If you ask an Orthodox writer or speaker, "can gays be saved?"  The answer is yes but not really because there are no class of persons in God's language. There are persons. So then if you ask "Can that lesbian, over there be saved?"  The answer is "mind your own business".  Ask rather, "Can I be saved?"  The answer is always yes.  But that's not the important question:  "What must I do to be saved?" is the only question worth asking. Who are you? You don't need to search out a special vocation, just look around your life. Your identity is not an individual act but rather a social creation of a communion of persons. Where do you stop and "others" begin? These are the people, these are the things, these are the choices God has given you - all of you - to get saved.

I read Eve Tushnet's Gay and Catholic: Accepting My Sexuality, Finding Community, Living My Faith to explore the commonalities in our faith and living out those faiths.  By way of shorthand  I might explain, well, "I'm not Catholic and I'm not gay either."  I'm a sinner in the Orthodox Church. Such technicalities aside, though: I find Eve's reflection to be very helpful in sparking my own parallel reflections.  If I were to write such a book about being the sinner I am within the Orthodox church I might draw on many of the same sort of experiences and friendships used for the same sort of healing. While I wouldn't use the same sort of languages, I would be moving to the same ends. Our struggle to live our faith in a world increasingly unfriendly to that process of salvation. In my head Fr Joseph's Defeating Sin (I have not yet read Fire from Ashes which arrived from Amazon with the current volume) and Fr Meletios' Steps of Transformation address some of the same sort of material, they are more general. Gay and Catholic is well written for persons dealing with a specific sort of temptation. It's not about the theology or the teachings of the faith which are taken as a given, but rather about how to be faithful.  That it is written by someone who also is living the same sort of ascetic struggle (podvig, jihad) makes it very valuable for me.

07 December 2014

Gay and Catholic: A Reflection - 1st



When he saw I was reading Eve Tushnet's Gay and Catholic: Accepting My Sexuality, Finding Community, Living My Faith a friend commented, "I can't understand why you're reading that: you're Orthodox." Of course he said that without fully understanding the differences or similarities between the two Churches: and in the area of "Teh Gay" they are very similar indeed. While Orthodoxy doesn't say we are "intrinsically disordered"  (or even use the same sort of legalistic language) our Church is quite clear
Homosexuality is to be approached as the result of humanity’s rebellion against God, and so against its own nature and well-being. It is not to be taken as a way of living and acting for men and women made in God’s image and likeness... Those instructed and counseled in Orthodox Christian doctrine and ascetical life who still want to justify their behavior may not participate in the Church’s sacramental mysteries, since to do so would not help, but harm them.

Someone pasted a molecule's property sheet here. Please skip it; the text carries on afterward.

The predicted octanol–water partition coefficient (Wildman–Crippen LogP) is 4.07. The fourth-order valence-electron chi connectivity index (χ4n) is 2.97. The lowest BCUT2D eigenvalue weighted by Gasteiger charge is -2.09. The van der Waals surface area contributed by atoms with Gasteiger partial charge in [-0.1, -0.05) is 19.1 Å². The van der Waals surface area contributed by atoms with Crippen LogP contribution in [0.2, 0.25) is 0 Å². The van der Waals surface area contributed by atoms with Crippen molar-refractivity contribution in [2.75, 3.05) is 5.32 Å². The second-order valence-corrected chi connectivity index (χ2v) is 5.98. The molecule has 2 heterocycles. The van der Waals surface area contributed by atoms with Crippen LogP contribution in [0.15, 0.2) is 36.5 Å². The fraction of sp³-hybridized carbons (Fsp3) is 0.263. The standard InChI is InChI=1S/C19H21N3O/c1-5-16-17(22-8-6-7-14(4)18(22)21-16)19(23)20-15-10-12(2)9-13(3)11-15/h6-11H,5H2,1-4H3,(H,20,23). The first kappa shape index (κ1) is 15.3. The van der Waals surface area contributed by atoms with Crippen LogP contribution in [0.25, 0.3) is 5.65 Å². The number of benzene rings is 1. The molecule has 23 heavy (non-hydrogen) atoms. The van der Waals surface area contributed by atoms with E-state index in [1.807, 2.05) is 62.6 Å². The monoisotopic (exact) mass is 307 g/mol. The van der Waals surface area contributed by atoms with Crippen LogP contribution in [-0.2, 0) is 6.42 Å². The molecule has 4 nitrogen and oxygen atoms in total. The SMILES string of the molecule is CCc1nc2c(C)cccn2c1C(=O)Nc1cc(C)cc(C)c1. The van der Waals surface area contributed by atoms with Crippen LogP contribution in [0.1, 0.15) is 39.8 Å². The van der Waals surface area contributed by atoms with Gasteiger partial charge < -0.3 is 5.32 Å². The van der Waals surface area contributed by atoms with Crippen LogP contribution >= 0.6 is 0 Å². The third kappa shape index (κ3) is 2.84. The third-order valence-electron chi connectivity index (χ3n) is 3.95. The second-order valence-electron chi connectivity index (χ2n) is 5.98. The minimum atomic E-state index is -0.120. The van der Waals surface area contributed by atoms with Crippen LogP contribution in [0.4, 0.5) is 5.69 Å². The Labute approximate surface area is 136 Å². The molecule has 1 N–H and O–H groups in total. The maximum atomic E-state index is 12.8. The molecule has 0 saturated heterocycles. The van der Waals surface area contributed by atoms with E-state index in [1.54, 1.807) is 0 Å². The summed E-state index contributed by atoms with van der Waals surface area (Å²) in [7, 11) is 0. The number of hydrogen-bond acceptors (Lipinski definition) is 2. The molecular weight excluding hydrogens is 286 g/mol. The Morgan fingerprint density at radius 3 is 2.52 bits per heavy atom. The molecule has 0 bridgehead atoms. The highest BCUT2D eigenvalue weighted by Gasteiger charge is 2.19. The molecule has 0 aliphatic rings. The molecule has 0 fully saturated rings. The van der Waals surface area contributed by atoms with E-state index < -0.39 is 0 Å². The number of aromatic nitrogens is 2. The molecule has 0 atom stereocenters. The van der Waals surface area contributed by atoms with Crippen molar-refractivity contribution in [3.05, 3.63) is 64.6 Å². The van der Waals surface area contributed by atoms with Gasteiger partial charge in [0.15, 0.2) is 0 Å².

OCA Encyclical on Marriage, Family, Sexuality, and the Sanctity of Life
So I read Gay and Catholic because I live in the same world as Eve: a same-sex attracted person living in a community that asks celibacy of all members not living within the bonds of Sacramental Marriage (between one man and one woman).  The Orthodox Church's primary argument is for salvation - is this thing salvific, ie, will it lead to the salvation of this person here.  While that may sound way more liberal than the legal language of disorder, the Church's teaching is clear: giving in to same-sex attraction as with all temptation is a result of a breakdown in the image of God.  Please note: this is not a commentary on Same-Sex Attraction, per se. Being so tempted is not a sin. We are all sinners.  The same encyclical letter cited above counsels Same-Sex Attracted people to "...seek assistance in discovering the specific causes of their homosexual orientation, and to work toward overcoming its harmful effects in their lives." Notice we're not urged to "get fixed" or "become straight" but rather to overcome the harmful effects. It is in seeking that, that I read this book.

Eve's linking of her experience as a Lesbian with her Alcoholism was joy to read.  Not that one caused the other, but rather that she saw the parallels.  Her healing process on one topic parallels the other. This was something I learned working in a  rehab clinic in North Carolina. The OCA document as well, seems to agree, saying, "People with homosexual tendencies are to be helped to admit these feelings to themselves and to others who will not reject or harm them." It's like the first step of a twelve step process.  You have to admit there's an issue to fix before you can work on it. Eve see's coming out of the closet - being public with her same-sex attraction - as an important step.  But it is at this point (which was about 2/5 of the way through the book) that something began to change in my reading.  I'm not sure if it was there for Eve or just me.